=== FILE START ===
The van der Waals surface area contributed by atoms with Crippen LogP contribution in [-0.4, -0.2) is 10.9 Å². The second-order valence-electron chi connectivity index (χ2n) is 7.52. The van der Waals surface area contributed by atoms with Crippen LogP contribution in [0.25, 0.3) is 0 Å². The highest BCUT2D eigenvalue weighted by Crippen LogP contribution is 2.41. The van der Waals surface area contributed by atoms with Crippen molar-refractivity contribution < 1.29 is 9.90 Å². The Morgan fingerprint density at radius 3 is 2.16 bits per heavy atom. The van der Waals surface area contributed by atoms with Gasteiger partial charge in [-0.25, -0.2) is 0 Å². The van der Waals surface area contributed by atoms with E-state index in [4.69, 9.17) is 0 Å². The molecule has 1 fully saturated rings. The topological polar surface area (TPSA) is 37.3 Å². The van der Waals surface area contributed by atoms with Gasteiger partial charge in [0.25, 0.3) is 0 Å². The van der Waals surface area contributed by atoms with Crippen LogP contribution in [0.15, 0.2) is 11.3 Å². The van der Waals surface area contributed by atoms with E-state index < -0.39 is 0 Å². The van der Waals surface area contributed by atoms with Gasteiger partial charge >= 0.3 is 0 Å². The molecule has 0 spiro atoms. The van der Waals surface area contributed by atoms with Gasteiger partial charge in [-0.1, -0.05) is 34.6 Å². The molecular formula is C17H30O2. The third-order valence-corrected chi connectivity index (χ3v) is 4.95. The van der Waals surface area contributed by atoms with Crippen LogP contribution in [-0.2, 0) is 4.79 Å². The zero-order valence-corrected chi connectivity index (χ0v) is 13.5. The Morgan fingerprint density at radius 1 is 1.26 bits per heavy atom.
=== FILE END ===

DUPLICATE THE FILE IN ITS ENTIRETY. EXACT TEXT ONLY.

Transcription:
The van der Waals surface area contributed by atoms with Crippen LogP contribution in [-0.4, -0.2) is 10.9 Å². The second-order valence-electron chi connectivity index (χ2n) is 7.52. The van der Waals surface area contributed by atoms with Crippen LogP contribution in [0.25, 0.3) is 0 Å². The highest BCUT2D eigenvalue weighted by Crippen LogP contribution is 2.41. The van der Waals surface area contributed by atoms with Crippen molar-refractivity contribution < 1.29 is 9.90 Å². The Morgan fingerprint density at radius 3 is 2.16 bits per heavy atom. The van der Waals surface area contributed by atoms with Gasteiger partial charge in [-0.25, -0.2) is 0 Å². The van der Waals surface area contributed by atoms with E-state index in [4.69, 9.17) is 0 Å². The molecule has 1 fully saturated rings. The topological polar surface area (TPSA) is 37.3 Å². The van der Waals surface area contributed by atoms with Gasteiger partial charge in [0.25, 0.3) is 0 Å². The van der Waals surface area contributed by atoms with Crippen LogP contribution in [0.15, 0.2) is 11.3 Å². The van der Waals surface area contributed by atoms with E-state index < -0.39 is 0 Å². The van der Waals surface area contributed by atoms with Gasteiger partial charge >= 0.3 is 0 Å². The molecule has 0 spiro atoms. The van der Waals surface area contributed by atoms with Gasteiger partial charge in [-0.1, -0.05) is 34.6 Å². The molecular formula is C17H30O2. The third-order valence-corrected chi connectivity index (χ3v) is 4.95. The van der Waals surface area contributed by atoms with Crippen LogP contribution in [-0.2, 0) is 4.79 Å². The zero-order valence-corrected chi connectivity index (χ0v) is 13.5. The Morgan fingerprint density at radius 1 is 1.26 bits per heavy atom.